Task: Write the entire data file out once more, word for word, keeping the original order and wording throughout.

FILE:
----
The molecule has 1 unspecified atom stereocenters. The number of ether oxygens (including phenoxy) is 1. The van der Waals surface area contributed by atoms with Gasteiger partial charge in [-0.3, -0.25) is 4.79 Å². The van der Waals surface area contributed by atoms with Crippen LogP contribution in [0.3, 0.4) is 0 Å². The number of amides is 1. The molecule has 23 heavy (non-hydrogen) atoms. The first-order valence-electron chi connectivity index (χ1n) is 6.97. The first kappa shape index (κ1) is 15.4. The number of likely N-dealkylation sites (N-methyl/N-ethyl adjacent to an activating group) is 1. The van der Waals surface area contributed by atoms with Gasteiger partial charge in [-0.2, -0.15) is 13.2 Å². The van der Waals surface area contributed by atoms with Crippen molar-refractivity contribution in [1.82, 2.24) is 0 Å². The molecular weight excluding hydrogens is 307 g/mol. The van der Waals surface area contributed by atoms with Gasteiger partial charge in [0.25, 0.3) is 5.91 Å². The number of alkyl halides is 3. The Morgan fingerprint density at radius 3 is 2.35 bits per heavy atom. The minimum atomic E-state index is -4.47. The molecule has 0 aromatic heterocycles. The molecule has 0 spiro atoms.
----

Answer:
The molecule has 1 unspecified atom stereocenters. The number of ether oxygens (including phenoxy) is 1. The van der Waals surface area contributed by atoms with Gasteiger partial charge in [-0.3, -0.25) is 4.79 Å². The van der Waals surface area contributed by atoms with Crippen LogP contribution in [0.3, 0.4) is 0 Å². The number of amides is 1. The molecule has 23 heavy (non-hydrogen) atoms. The first-order valence-electron chi connectivity index (χ1n) is 6.97. The first kappa shape index (κ1) is 15.4. The number of likely N-dealkylation sites (N-methyl/N-ethyl adjacent to an activating group) is 1. The van der Waals surface area contributed by atoms with Gasteiger partial charge in [-0.2, -0.15) is 13.2 Å². The van der Waals surface area contributed by atoms with Crippen molar-refractivity contribution in [1.82, 2.24) is 0 Å². The molecular weight excluding hydrogens is 307 g/mol. The van der Waals surface area contributed by atoms with Gasteiger partial charge in [0.25, 0.3) is 5.91 Å². The number of alkyl halides is 3. The Morgan fingerprint density at radius 3 is 2.35 bits per heavy atom. The minimum atomic E-state index is -4.47. The molecule has 0 aromatic heterocycles. The molecule has 0 spiro atoms.